old ignitor out, new ignitor installed
2.  While reading the owner's manual, I learned that you're not supposed to line the bottom of the oven with foil... oops.  I thought we were being clever, but apparently it's not a good idea.  I believe the manual - don't line the bottom of your Wolf range with foil - it will kill the porcelain, and may have caused the bottom sheet metal to warp.
porcelain flaking off
3.  When the oven was on, it seemed there wasn't enough gas getting to the burners.  After much research, I finally found this one guy that had the exact same problem:  see his video on YouTube here.  I e-mailed him to see if he finally resolved his problem.  Apparently he called Wolf and they went through 3 ranges to get him one that worked fine.  I didn't want to deal with this hassle, and felt there had to be a more sensible solution - it really shouldn't be a faulty range.  After pulling the unit out to clean it and generally check things out, I noticed the flexible tubing connecting it to the gas line seemed way too small.  I also read that it shouldn't be longer than three feet, and this was four feet.  I was also amused to find a tag for the installer - it was very clear they shouldn't use the standard "range" supply line you pick up at Home Depot.  I think it was a 4-foot long 1/2" flexible line.  I found a 3-foot long 5/8" flexible line and swapped them.  The 5/8" flexible line is an outside diameter dimension, and it's about 1/2" inside diameter - which is consistent with the plumbing in the range.  I also added up the BTU/hr listed on the range and came up with 96,000 max BTU/hr - which matched the specs on this 5/8" line (75,000 to 125,000).  We should be in good shape now.  After firing it up, it still didn't seem to be perfect... but it was MUCH better.  I can live with this.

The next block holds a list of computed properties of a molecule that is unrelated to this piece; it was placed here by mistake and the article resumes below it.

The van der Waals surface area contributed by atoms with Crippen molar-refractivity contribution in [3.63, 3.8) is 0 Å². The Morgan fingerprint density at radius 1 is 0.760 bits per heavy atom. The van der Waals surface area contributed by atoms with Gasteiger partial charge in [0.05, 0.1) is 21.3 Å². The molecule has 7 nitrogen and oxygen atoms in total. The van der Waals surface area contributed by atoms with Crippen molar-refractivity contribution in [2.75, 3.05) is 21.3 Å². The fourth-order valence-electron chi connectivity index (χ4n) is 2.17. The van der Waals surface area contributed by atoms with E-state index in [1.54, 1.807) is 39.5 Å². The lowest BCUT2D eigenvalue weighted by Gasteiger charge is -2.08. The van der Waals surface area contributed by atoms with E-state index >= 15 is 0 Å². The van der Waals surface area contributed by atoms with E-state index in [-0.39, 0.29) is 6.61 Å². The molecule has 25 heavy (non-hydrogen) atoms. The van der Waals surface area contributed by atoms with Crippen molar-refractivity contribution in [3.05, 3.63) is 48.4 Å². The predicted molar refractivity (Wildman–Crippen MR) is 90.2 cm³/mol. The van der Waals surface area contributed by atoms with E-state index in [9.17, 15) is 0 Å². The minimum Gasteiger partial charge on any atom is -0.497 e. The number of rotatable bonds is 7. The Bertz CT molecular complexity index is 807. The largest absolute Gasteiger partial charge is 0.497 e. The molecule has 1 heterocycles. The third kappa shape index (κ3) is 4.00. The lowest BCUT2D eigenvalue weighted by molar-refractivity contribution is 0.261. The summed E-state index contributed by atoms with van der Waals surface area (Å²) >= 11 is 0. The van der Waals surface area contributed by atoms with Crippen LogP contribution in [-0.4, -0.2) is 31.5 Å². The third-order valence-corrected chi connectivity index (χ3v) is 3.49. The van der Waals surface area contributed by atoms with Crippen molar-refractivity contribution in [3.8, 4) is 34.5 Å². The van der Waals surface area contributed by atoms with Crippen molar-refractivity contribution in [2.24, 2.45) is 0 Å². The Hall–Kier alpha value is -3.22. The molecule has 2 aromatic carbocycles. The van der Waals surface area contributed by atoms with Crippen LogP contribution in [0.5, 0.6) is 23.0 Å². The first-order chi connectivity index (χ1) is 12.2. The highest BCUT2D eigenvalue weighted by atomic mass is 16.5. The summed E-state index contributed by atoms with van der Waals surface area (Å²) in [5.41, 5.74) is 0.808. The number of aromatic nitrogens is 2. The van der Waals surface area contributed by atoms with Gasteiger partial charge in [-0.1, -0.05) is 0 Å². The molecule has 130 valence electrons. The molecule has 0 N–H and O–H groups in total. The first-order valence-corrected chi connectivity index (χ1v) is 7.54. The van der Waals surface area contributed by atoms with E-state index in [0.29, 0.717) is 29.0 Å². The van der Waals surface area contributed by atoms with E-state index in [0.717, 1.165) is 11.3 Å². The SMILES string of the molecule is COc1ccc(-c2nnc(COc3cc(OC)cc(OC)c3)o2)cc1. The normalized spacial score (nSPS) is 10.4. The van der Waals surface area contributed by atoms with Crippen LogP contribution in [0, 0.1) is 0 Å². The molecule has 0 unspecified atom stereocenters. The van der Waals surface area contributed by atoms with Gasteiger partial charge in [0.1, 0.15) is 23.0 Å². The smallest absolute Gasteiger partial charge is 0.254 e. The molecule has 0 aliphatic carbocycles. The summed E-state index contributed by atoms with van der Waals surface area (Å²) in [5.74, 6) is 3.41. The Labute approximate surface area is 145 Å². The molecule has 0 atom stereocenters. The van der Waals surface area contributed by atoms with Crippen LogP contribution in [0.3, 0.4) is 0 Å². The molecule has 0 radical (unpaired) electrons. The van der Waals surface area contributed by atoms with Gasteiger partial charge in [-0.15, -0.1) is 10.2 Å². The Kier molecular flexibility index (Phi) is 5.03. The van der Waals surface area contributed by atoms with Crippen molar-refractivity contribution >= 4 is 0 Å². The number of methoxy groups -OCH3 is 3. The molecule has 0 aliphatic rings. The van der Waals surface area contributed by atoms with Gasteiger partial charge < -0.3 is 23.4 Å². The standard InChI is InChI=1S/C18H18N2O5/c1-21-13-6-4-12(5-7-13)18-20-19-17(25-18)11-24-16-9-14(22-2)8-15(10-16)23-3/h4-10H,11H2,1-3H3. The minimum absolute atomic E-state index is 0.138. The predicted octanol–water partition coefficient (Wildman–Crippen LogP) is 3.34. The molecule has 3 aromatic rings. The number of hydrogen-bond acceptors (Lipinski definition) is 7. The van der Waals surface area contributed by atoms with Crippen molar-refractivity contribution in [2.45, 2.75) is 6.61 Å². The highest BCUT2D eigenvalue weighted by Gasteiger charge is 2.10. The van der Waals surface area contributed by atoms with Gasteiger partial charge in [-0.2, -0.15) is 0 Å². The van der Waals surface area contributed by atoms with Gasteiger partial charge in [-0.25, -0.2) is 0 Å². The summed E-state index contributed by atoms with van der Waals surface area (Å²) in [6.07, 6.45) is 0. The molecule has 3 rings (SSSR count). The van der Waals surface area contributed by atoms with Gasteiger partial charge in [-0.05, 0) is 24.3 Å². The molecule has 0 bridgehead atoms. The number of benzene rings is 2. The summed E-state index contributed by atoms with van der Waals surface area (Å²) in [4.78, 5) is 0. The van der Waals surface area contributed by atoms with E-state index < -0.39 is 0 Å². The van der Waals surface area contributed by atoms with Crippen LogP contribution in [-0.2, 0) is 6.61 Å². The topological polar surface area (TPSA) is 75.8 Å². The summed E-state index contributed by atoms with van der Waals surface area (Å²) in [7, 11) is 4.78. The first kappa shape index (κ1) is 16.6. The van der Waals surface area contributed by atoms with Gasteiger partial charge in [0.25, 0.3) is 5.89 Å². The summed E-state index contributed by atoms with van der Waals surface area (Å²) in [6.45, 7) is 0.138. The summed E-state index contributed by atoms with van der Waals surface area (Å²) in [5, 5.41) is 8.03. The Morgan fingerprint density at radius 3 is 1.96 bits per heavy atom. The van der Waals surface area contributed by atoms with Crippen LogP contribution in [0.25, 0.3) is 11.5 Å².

original small line installed, bigger line waiting to be installed
Since it was so hard to find info about all this online, I hope this serves as another data point and possible solutions for others having similar challenges with their Wolf range.  For reference, ours was made in 1997 (I believe that's before Sub Zero bought the company) and it is a R364c model (36" wide, 4 burners and a grill).  I have a feeling there isn't much info out there, because Wolf really encourages people to use their "authorized" service, etc... I say, baloney.  This isn't rocket science.  It's a very simple appliance that anyone can work on... just use the normal caution when working with natural gas and electricity.  If you're unsure, educate yourself or hire someone.  I prefer the "educate yourself" route - clearly hiring someone doesn't always work - I'm assuming some "professional" had incorrectly installed this in the first place.